There is so much research out there proving that screen time boundaries for children is critical, as adults we seem to forget it’s just as important for us. Okay our brains are not under the immense amount of development children’s are, however our brain is still changing, and every day it deletes unused files, reorders stored ones and adds new ones to our memory library. Setting boundaries allows us to get time in all aspects of our lives. Ideas for boundary setting are:
- Not having any devices at the dining table (if you aren’t having breakfast and or dinner at the table with your family/partner then start by doing that tomorrow – device free). Eating time is people engagement time, an opportunity to set plans for the day, catch up on kids homework, reflect on how the day has been. Relationships need nurturing, that means connecting verbally, listening, laughing, enjoying each others company.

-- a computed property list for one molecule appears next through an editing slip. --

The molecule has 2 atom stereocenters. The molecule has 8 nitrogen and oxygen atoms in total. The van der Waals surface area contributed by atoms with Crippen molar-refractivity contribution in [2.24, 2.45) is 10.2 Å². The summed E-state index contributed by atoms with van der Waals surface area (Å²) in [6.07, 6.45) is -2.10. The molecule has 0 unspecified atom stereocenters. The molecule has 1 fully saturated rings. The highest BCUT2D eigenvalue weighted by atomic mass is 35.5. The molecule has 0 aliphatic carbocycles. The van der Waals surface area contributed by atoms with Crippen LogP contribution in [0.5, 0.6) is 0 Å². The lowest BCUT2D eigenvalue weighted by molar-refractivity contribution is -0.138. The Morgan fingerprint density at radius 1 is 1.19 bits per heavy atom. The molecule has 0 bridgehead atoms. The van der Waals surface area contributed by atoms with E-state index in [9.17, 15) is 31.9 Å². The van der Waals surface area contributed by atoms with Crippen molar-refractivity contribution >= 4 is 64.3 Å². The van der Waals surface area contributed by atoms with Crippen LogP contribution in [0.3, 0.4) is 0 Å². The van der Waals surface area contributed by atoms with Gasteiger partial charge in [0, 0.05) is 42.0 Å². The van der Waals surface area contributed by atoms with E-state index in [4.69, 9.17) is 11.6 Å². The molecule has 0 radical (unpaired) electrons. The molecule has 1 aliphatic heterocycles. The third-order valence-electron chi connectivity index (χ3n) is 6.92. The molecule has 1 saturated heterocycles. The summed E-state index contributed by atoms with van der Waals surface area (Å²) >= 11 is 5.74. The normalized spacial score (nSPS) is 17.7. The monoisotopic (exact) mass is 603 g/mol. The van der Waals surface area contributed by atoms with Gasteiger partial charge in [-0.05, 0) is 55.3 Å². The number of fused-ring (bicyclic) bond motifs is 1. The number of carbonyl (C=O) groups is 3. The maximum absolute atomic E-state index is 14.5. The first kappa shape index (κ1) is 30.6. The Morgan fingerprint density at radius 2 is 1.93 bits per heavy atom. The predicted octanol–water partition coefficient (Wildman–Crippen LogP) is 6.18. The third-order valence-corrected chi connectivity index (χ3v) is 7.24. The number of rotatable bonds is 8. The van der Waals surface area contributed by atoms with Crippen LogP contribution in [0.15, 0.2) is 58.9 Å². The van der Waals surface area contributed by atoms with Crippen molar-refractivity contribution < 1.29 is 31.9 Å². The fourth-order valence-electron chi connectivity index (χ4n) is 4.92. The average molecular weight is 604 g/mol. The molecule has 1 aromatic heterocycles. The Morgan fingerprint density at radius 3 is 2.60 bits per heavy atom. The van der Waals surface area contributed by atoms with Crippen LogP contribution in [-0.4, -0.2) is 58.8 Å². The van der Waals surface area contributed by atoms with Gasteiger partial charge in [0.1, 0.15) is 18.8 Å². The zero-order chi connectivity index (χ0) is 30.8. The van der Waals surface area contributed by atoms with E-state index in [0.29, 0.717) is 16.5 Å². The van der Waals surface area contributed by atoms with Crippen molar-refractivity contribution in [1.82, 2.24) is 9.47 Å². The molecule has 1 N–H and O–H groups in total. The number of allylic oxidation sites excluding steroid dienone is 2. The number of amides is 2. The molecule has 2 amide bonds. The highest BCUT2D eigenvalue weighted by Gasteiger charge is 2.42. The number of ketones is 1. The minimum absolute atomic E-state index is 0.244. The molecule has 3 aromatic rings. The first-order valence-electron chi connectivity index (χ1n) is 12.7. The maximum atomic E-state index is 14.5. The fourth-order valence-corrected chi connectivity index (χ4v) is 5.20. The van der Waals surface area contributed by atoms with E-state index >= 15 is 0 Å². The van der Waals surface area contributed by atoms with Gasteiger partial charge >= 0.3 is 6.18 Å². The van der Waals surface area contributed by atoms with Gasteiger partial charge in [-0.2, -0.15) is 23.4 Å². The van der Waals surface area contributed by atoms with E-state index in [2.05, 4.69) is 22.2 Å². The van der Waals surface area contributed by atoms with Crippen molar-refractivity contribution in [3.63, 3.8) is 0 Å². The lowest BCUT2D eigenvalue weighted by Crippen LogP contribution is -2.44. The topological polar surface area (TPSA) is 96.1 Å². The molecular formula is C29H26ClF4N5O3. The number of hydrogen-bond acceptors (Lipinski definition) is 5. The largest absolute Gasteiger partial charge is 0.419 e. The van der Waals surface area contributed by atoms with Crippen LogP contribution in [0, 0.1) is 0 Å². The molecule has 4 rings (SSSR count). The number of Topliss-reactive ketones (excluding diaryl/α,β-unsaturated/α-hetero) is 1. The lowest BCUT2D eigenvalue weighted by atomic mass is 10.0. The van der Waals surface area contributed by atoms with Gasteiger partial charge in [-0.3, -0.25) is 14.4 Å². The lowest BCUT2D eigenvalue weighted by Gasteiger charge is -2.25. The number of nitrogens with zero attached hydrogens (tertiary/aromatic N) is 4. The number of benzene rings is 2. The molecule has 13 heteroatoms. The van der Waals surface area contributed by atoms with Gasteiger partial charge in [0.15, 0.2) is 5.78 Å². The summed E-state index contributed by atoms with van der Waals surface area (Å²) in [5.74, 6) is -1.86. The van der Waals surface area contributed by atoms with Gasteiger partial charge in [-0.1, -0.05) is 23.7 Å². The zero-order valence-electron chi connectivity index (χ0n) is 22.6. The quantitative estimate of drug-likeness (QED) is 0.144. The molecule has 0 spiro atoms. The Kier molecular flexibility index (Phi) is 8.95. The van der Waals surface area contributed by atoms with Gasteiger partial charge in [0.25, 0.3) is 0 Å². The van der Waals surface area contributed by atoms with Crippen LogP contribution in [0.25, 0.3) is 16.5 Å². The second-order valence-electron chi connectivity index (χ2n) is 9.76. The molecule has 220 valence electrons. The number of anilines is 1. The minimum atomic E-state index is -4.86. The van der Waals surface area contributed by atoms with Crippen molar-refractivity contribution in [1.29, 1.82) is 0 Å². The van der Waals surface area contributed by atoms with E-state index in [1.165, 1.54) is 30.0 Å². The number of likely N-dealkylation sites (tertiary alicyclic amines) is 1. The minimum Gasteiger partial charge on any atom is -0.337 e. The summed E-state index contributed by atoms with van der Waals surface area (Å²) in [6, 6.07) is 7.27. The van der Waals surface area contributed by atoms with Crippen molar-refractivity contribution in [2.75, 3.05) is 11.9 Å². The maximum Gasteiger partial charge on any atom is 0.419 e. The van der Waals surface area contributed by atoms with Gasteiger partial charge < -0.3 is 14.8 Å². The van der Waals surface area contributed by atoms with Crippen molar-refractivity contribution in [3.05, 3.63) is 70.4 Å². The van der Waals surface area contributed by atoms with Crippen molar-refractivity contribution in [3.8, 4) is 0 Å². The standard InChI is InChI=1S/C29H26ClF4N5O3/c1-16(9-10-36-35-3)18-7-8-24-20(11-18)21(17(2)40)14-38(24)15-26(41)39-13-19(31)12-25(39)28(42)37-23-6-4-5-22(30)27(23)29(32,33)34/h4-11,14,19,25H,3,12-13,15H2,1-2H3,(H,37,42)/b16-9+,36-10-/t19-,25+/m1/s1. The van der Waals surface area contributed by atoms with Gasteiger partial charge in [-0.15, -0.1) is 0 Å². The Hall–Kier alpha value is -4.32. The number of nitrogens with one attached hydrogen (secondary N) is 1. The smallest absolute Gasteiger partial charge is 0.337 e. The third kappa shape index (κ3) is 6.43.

- Not taking it to your bedroom when you go to bed at night. So many people use their smartphones as their alarm clocks, it makes sense that many would want their phones within an arm’s reach. But when your cell is that close to you, the temptation to check social media sites, work email, play games and/or the news headlines is often too strong to resist—even if it’s 11:00pm. As a result, you might feel energized from interacting with others or stressed out by something that you read when you should actually be relaxing. That partly explains why people who consume electronic media in bed are at higher risk for insomnia. If you use it for your alarm, then go out and buy an alarm clock. Your brain needs time to switch off. How will it learn how to fall back to sleep if you use artificial light and over stimulation when you find yourself waking in the night? Think back to the techniques used to help a baby learn how to self-settle, those techniques are what will help you achieve great sleeping patterns again not your smartphone.